A new coach and new identity brings excitement back to Canberra United after a dismal season undid all the good of 2020/21.
2021/22 looked to be a promising season for Canberra United, with the opportunity to build on a finals campaign the year before.
But after a slow signing period, the departure of a number of young talents and the loss of talented imports, former coach Vicki Linton found herself at odds with her line-up.
United had little consistency particularly in defence, with players shuffling around between centre back, full back and wing back roles a number of times.
They would concede 29 goals – the third worst in the competition – after starting on the back foot with just two points from their first six fixtures.
United would finally find their finishing ability, as Linton struggled to find the right set-up to feed star striker Michelle Heyman, with back-to-back 3-3 draws before finally registering their first win.
Linton would step down come the season’s end, with incoming coach Njegosh Popovich heading up Canberra for the upcoming season.
With the departure of last season’s import Chelsee Washington, Vesna Milivojevic adds another exciting spark in the midfield, surrounded by fellow young talents.
The 20-year-old makes her return to Australia, this time as a Serbian international, after being capped nine times including in FIFA Women’s World Cup qualifiers.
A former NPL NSW Player of the Year, she’s plied her trade across Europe for the past two years with BV Borussia Bocholt and ZFK Spartak Subotica, playing Champions League football with the latter.
She’s got the ability to play multiple roles across central midfield, and could be deployed in an attacking or holding role, or as a pivot.
Grace Jale also joins after a brilliant debut A-League Women season with the Wellington Phoenix.
The 23-year-old Football Fern scored six goals in her 12 matches across 2021/22, and provides a versatile option across the middle and front thirds.
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Lauren Keir has been a staple at centre back for Canberra over the past few seasons, but departs this time around to join the Western Sydney Wanderers.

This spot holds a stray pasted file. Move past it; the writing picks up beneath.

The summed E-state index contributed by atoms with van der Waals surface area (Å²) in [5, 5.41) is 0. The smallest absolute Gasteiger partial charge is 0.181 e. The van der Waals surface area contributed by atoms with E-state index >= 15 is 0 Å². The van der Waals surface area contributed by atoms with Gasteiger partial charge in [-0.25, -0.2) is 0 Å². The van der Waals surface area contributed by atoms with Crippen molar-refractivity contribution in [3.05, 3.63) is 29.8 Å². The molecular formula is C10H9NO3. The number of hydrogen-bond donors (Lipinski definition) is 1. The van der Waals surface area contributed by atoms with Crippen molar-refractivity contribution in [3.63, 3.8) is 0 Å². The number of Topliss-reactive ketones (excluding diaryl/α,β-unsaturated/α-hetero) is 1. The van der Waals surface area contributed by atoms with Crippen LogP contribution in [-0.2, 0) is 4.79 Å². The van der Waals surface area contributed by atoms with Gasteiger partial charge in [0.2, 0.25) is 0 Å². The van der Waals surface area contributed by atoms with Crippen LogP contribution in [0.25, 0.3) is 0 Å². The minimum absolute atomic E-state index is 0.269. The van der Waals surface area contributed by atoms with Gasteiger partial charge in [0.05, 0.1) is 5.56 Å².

She was incredibly steady in Vicki Linton’s back third last season, having to be utilised as a full back at times due to player unavailabilities.
The United defence struggled mightily to start last season, as Keir and Ally Haran couldn’t bear the weight of opposition chances.
While she will be replaced by veteran Ellie Brush and Canadian international Kennedy Faulknor, her presence will be missed by the Canberra faithful.
Matilda Karly Roestbakken only spent a short stint in green last season, returning home on loan from Norwegian club LSK Kvinner. But she’s switched into City blue for this season, and will leave another hole in defence.
What to expect:
It’s hard to know what to expect from Canberra tactically under Popovich, as he hasn’t held a head coaching role for a number of seasons, spending the past five years as an assistant at the Junior Matildas.
Looking at the squad he has assembled, with both new talent and familiar faces, we can expect Canberra to be a similarly strong chance-creating team, like last season.
The back four will look very different to last season, as we expect new signings Brush, Faulknor and Grace Taranto to line up in the starting XI.
Emma Ilijoski will have a chance to have a much more consistent season, and should offer more drive from left-back than she was able to last time around.
Milivojevic, Grace Maher and Laura Hughes should shore up the central positions, with Jale capable of playing in the wing role that was so successful for her at the Phoenix, or more central in midfield.
Michelle Heyman didn’t get the best supply last season, which always make the job of a striker harder by tenfold. Expect her to benefit from flying solo up top again.
The development of Hayley Taylor-Young could change how the United line-up looks totally. She started a number of games off the bench last season, but should be a starter this time around.
With brilliant speed and attack on the ball, she’s proven she can play in basically any wide role – she could move further back the field if needed.
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